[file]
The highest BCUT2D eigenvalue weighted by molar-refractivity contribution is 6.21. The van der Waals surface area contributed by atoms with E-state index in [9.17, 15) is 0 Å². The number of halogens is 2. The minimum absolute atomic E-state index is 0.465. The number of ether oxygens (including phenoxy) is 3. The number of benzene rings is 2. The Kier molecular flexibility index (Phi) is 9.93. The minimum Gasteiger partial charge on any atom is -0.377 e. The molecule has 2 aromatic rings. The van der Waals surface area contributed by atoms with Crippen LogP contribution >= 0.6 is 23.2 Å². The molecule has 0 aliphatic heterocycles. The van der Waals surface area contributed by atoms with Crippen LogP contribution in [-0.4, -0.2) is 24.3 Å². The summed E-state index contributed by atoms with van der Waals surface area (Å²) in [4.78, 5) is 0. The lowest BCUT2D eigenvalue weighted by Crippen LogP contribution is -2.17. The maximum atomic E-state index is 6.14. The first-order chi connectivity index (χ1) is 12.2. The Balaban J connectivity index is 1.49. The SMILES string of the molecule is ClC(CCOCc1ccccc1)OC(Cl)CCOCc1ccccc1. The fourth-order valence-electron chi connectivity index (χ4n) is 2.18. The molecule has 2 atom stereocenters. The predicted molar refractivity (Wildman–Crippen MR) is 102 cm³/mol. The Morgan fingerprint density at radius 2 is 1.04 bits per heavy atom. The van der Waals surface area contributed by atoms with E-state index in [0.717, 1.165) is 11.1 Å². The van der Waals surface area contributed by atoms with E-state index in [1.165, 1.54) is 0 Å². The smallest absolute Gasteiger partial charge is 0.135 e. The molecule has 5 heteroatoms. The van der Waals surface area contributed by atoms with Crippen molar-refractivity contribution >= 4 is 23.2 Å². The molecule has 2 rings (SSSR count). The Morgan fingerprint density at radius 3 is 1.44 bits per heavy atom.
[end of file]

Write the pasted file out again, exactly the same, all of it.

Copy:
The highest BCUT2D eigenvalue weighted by molar-refractivity contribution is 6.21. The van der Waals surface area contributed by atoms with E-state index in [9.17, 15) is 0 Å². The number of halogens is 2. The minimum absolute atomic E-state index is 0.465. The number of ether oxygens (including phenoxy) is 3. The number of benzene rings is 2. The Kier molecular flexibility index (Phi) is 9.93. The minimum Gasteiger partial charge on any atom is -0.377 e. The molecule has 2 aromatic rings. The van der Waals surface area contributed by atoms with Crippen LogP contribution >= 0.6 is 23.2 Å². The molecule has 0 aliphatic heterocycles. The van der Waals surface area contributed by atoms with Crippen LogP contribution in [-0.4, -0.2) is 24.3 Å². The summed E-state index contributed by atoms with van der Waals surface area (Å²) in [4.78, 5) is 0. The lowest BCUT2D eigenvalue weighted by Crippen LogP contribution is -2.17. The maximum atomic E-state index is 6.14. The first-order chi connectivity index (χ1) is 12.2. The Balaban J connectivity index is 1.49. The SMILES string of the molecule is ClC(CCOCc1ccccc1)OC(Cl)CCOCc1ccccc1. The fourth-order valence-electron chi connectivity index (χ4n) is 2.18. The molecule has 2 atom stereocenters. The predicted molar refractivity (Wildman–Crippen MR) is 102 cm³/mol. The Morgan fingerprint density at radius 2 is 1.04 bits per heavy atom. The van der Waals surface area contributed by atoms with E-state index in [0.717, 1.165) is 11.1 Å². The van der Waals surface area contributed by atoms with E-state index in [1.165, 1.54) is 0 Å². The smallest absolute Gasteiger partial charge is 0.135 e. The molecule has 5 heteroatoms. The van der Waals surface area contributed by atoms with Crippen molar-refractivity contribution >= 4 is 23.2 Å². The molecule has 2 rings (SSSR count). The Morgan fingerprint density at radius 3 is 1.44 bits per heavy atom.